Chip Wickham ushers in winds of change on the jazz scene

Updated 22 May 2018
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Chip Wickham ushers in winds of change on the jazz scene

PARIS: The hotly hyped “British jazz invasion” has been the toast of international scenesters for some months now, with breathy adjective-heavy sprawls penned on both sides of the Atlantic paying tribute to a fresh generation of musos who grew up not in the conservatoires but the clubs, channelling the grit and groove of grime into a distinctly hip, 21st century strain of freewheeling, DIY improvised music.

Now the Arab world has its own outpost in the form of Chip Wickham, a UK-born flautist, saxophonist and producer whose second album grew out of extended stints teaching in the GCC. “Shamal Wind” takes its name from the Gulf’s primal weather patterns, and there’s a distinctly meditative, Middle Eastern vibe to the title track, a slow-burning, moody vamp, peppered with percussive trills, with hints of Yusef Lateef to be found in Wickham’s wandering woodwind musings.

There’s rather less goatee-stroking to be found across the four further up-tempo cuts, which swap soul-searching for soul-jazz, soaked in the breezy bop of a vintage Blue Note release. Recorded over a hot summer in Madrid, a heady Latin pulse drives first single, “Barrio 71” — championed by the likes of Craig Charles — with Spanish multi-percussionist David el Indio steaming up a block party beat framing Wickham’s gutsy workout on baritone sax.

Having previously worked with electronic acts, including Nightmares on Wax and Jimpster, one imagines the dancefloor was a key stimulus behind Wickham’s rhythmically dense, but harmonically spare compositional approach. Phil Wilkinson’s sheer, thumped piano chords drive the relentless nod of second single “Snake Eyes,” Wickham’s raspy flute floating somewhere overhead, readymade to be skimmed off for the anticipated remix market.

In truth, Manchester-raised Wickham is both too thoughtful, and too thoughtless, to truly belong to the London-brewed jazz invasion — Shamal Wind yo-yos between meditative meandering and soulful strutting with a wilful disrespect for trend.


Woman punches bear, gets help from dog to survive attack

Updated 15 December 2018
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Woman punches bear, gets help from dog to survive attack

  • The attack occurred in a rural area outside Muncy, Pennsylvania, roughly 165 miles (265 kilometers) northwest of Philadelphia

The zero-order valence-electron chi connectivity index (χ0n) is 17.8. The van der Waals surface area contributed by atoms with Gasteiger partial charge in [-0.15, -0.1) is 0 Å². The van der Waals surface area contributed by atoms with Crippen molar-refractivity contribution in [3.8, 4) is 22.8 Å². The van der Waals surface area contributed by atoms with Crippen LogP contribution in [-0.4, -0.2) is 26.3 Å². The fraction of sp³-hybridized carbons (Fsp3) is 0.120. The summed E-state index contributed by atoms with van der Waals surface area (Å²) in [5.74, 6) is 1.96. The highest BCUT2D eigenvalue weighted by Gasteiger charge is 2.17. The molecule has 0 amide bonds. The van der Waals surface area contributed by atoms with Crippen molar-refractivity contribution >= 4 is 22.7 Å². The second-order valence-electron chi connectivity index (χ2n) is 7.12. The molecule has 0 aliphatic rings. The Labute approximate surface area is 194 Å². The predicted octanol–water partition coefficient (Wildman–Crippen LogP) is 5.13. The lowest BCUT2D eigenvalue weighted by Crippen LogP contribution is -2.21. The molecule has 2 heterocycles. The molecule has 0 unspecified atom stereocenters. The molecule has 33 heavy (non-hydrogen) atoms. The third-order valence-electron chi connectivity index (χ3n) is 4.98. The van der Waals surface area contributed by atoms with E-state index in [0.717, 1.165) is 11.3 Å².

• The attack began when she went outside with her dog around 6 p.m.

PENNSYLVANIA: A woman survived a mauling by a bear by repeatedly punching the animal and crawling into a bush as her Chihuahua-mix distracted the attacker.
Melinda LeBarron has broken bones, cuts and bruises and multiple bites after the attack outside her home in rural Pennsylvania on Wednesday evening, her son said. She remained hospitalized in critical condition Friday.
Her dog — fittingly named Bear — was also bitten several times and has a broken sternum and separated ribs.
“I’ll just put it this way — she’s very, very lucky to be alive,” said her son, Trent LeBarron, who described her as a tough person. “She was punching the bear and everything. Her right hand’s all swollen up from punching the bear.”
The attack began when she went outside with her dog around 6 p.m. When Bear the dog barked, Melinda LeBarron, a 51-year-old food prepper at a steakhouse restaurant, looked around to see what had startled the canine.
“The next thing she knew, she was on the ground getting slammed around,” said her son.
The black bear dragged Melinda about 80 yards (70 meters) through her yard, across a road, and into a thicket, while the dog tried to intervene, biting the black bear several times. Some of her clothes were ripped off in the process.
The attack left a trail of blood that relatives later followed.
“As she said in her own words, the bear wouldn’t show her no mercy at all,” Trent LeBarron said. “It wouldn’t stop.”
Eventually Melinda LeBarron went limp, and the bear took an interest in the dog, giving her a chance to climb into a small bush. She then threw a stick to distract the bear and finally made her way home to call a relative for help.
Bear the dog somehow got back into the home and was found whimpering beneath a bed.
“She’s stable now,” Trent LeBarron said. “She’s doing good, she’s actually doing very good. She has a long ways to go and a lot of lot of surgeries coming up.”
Before Melinda LeBarron was able to speak, she wrote on a pad to ask how her dog was doing.
“We asked her if Bear saved her life,” Trent LeBarron said. She nodded her head yes “so fast it was unreal.”
The attack occurred in a rural area outside Muncy, Pennsylvania, roughly 165 miles (265 kilometers) northwest of Philadelphia.
Wildlife officials told WNEP-TV they are trying to track the bear. Game Commission spokesman Travis Lau said his agency believes it is a sow with cubs and the attack occurred after the dog ran toward the bears.
Mike Levan, Melinda LeBarron’s neighbor and landlord, whose wife called 911, said a bear sow and four cubs were seen in the neighborhood all summer.